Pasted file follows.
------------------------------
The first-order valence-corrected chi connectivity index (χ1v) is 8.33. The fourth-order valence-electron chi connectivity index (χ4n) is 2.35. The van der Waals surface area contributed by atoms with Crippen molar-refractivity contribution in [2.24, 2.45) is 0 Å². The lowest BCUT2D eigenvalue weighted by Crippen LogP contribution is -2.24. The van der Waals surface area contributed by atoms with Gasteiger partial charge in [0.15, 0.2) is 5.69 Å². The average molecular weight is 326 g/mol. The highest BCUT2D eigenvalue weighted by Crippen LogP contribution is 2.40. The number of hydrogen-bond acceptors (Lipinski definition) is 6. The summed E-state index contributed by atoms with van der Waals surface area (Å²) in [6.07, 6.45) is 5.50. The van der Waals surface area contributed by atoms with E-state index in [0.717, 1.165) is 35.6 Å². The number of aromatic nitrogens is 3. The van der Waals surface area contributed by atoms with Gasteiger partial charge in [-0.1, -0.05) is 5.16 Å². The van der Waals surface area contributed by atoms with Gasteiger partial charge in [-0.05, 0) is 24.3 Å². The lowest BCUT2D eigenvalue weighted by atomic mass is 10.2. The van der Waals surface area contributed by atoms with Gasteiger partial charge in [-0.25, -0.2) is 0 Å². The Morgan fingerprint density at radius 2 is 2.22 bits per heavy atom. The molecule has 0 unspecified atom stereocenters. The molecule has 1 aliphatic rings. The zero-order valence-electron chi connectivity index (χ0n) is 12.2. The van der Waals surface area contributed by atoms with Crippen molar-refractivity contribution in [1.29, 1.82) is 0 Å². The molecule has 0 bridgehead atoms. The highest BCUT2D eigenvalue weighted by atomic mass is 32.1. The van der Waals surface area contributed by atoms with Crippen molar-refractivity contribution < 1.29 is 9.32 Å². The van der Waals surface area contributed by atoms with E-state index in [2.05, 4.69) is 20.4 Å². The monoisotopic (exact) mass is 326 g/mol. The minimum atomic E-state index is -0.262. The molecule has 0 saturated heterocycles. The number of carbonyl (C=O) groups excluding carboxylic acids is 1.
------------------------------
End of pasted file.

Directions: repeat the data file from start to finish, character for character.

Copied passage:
The first-order valence-corrected chi connectivity index (χ1v) is 8.33. The fourth-order valence-electron chi connectivity index (χ4n) is 2.35. The van der Waals surface area contributed by atoms with Crippen molar-refractivity contribution in [2.24, 2.45) is 0 Å². The lowest BCUT2D eigenvalue weighted by Crippen LogP contribution is -2.24. The van der Waals surface area contributed by atoms with Gasteiger partial charge in [0.15, 0.2) is 5.69 Å². The average molecular weight is 326 g/mol. The highest BCUT2D eigenvalue weighted by Crippen LogP contribution is 2.40. The number of hydrogen-bond acceptors (Lipinski definition) is 6. The summed E-state index contributed by atoms with van der Waals surface area (Å²) in [6.07, 6.45) is 5.50. The van der Waals surface area contributed by atoms with E-state index in [0.717, 1.165) is 35.6 Å². The number of aromatic nitrogens is 3. The van der Waals surface area contributed by atoms with Gasteiger partial charge in [-0.1, -0.05) is 5.16 Å². The van der Waals surface area contributed by atoms with Gasteiger partial charge in [-0.05, 0) is 24.3 Å². The lowest BCUT2D eigenvalue weighted by atomic mass is 10.2. The van der Waals surface area contributed by atoms with Gasteiger partial charge in [-0.25, -0.2) is 0 Å². The Morgan fingerprint density at radius 2 is 2.22 bits per heavy atom. The molecule has 0 unspecified atom stereocenters. The molecule has 1 aliphatic rings. The zero-order valence-electron chi connectivity index (χ0n) is 12.2. The van der Waals surface area contributed by atoms with Crippen molar-refractivity contribution in [1.29, 1.82) is 0 Å². The molecule has 0 bridgehead atoms. The highest BCUT2D eigenvalue weighted by atomic mass is 32.1. The van der Waals surface area contributed by atoms with Crippen molar-refractivity contribution < 1.29 is 9.32 Å². The van der Waals surface area contributed by atoms with E-state index in [2.05, 4.69) is 20.4 Å². The monoisotopic (exact) mass is 326 g/mol. The minimum atomic E-state index is -0.262. The molecule has 0 saturated heterocycles. The number of carbonyl (C=O) groups excluding carboxylic acids is 1.